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The State Of The Cyberthreat Intelligence Market

If the RSA Conference was any indicator, threat intelligence has finally joined the ranks of cloud and advanced persistent threat as ambiguous/overused terms that mean many different things to many different people. If you were given a dollar, pound or euro every time you heard "threat intelligence," there is no doubt you could fund your security budget for decades to come. Your biggest challenge would be determining how to invest some of that money into threat intelligence capabilities.

To help Forrester clients navigate the threat intelligence market I have several pieces of research underway. The first report, "The State Of The Cyberthreat Intelligence Market" has just published. In it I discuss the frenzied venture capital and vendor investment in the threat intelligence space.  I also provide guidance on how security and risk professionals should navigate the marketing hype to make the best investment of their limited resources. I am currently writing the second report "Market Overview: Threat Intelligence Providers." Here is a snippet from the latest research that illustrates just how much vendor focus we have seen. Since October of 2014:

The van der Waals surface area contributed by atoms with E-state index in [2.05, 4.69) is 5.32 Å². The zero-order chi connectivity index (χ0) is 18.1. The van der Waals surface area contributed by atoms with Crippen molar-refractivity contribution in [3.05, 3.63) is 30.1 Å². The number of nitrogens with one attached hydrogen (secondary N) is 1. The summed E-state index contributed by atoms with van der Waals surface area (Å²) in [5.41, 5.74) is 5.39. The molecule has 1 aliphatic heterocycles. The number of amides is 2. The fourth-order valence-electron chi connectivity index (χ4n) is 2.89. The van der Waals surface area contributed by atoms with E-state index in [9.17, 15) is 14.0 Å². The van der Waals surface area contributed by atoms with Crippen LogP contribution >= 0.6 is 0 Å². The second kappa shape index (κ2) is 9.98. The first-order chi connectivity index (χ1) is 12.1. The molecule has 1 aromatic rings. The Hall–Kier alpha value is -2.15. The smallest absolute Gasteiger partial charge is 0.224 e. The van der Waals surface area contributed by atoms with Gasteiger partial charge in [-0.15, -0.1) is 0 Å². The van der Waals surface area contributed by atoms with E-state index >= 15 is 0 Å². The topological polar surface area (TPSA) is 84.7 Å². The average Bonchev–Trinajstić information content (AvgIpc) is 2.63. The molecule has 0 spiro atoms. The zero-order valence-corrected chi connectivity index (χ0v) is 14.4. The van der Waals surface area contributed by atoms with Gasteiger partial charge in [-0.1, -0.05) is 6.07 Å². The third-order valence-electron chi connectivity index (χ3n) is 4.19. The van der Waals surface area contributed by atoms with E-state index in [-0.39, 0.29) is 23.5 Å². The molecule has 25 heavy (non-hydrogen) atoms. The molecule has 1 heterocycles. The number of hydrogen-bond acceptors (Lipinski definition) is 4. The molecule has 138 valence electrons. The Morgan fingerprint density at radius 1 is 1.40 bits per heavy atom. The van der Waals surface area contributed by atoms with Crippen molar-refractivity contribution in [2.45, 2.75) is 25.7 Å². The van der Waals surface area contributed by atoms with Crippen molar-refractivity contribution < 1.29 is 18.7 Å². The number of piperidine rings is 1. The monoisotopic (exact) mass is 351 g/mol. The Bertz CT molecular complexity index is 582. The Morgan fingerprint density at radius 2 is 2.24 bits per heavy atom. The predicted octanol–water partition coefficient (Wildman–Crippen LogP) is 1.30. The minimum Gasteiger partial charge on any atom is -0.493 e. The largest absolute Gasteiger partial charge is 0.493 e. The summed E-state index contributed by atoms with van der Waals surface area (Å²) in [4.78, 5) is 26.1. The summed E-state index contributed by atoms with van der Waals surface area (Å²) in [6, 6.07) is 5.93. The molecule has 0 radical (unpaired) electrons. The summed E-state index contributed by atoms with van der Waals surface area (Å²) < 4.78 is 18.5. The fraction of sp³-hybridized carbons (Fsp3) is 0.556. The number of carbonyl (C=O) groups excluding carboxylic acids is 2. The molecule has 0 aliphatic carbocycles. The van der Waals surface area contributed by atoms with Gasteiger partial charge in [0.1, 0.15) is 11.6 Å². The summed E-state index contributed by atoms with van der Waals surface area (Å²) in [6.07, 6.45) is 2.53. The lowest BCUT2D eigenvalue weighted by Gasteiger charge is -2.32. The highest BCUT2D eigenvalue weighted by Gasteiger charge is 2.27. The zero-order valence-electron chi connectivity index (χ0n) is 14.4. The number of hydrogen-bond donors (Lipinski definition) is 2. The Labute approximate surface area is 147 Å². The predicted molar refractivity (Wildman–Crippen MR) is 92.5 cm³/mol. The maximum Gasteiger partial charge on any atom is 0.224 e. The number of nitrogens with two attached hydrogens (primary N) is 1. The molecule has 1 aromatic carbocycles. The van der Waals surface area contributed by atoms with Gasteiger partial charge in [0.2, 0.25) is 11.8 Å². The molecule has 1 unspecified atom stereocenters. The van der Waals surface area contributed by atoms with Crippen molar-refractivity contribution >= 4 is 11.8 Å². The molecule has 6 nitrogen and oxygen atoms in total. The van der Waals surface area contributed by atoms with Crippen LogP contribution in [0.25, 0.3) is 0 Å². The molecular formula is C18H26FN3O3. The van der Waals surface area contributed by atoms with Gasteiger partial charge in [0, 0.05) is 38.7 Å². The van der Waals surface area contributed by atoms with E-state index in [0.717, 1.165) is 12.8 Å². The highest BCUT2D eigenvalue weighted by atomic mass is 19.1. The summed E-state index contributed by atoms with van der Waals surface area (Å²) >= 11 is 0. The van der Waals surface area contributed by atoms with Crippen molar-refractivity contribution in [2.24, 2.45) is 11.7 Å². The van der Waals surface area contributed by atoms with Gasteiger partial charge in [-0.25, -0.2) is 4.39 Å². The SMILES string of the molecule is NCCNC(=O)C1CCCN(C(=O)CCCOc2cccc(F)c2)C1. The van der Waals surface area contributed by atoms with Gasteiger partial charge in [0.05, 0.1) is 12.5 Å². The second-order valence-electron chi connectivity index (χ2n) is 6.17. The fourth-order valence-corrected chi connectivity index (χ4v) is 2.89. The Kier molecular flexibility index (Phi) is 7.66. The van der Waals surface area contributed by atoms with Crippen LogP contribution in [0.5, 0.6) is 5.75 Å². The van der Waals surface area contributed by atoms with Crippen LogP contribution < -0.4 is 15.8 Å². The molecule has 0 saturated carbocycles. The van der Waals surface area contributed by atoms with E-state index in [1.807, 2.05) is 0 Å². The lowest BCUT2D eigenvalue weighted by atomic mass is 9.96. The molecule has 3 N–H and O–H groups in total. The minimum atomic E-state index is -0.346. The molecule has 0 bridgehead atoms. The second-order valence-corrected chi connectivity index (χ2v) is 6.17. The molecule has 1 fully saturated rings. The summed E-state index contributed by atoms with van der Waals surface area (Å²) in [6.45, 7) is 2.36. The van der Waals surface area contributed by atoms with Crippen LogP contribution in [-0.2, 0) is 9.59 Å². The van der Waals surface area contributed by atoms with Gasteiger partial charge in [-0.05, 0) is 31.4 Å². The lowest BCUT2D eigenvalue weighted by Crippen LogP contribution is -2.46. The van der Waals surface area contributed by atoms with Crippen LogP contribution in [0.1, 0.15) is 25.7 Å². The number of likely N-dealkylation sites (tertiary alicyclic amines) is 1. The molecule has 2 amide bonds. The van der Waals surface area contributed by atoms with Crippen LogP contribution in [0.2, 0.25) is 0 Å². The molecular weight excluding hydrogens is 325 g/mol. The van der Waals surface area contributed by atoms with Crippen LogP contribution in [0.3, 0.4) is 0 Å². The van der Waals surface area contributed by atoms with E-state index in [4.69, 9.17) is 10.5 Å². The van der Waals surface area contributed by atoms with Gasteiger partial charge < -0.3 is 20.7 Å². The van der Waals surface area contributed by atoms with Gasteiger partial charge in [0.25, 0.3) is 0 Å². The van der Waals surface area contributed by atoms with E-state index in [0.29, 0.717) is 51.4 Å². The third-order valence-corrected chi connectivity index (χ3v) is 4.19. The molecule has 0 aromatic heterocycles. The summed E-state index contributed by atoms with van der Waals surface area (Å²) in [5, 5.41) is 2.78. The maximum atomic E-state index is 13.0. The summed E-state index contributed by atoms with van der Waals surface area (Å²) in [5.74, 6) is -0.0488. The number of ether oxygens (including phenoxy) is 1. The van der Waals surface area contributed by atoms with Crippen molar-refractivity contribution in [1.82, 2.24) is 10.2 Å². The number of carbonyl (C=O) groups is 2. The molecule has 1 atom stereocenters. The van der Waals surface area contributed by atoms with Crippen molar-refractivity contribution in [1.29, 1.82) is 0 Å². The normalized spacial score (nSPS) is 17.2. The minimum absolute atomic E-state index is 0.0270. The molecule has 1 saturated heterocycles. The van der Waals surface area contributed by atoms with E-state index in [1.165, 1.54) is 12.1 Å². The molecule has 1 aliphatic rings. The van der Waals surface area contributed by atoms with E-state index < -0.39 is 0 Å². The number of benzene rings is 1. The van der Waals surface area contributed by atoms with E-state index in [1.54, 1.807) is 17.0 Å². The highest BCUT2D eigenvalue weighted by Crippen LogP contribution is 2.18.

• There have been three acquisitions and eight fundraising rounds.
  • iSight Partners (Critical Intelligence) and Lookingglass (Cloudshield) have each raised funds and made an acquisition.
  • Of the acquisitions, only one company publicly disclosed the acquisition amount: $40 million (Proofpoint.)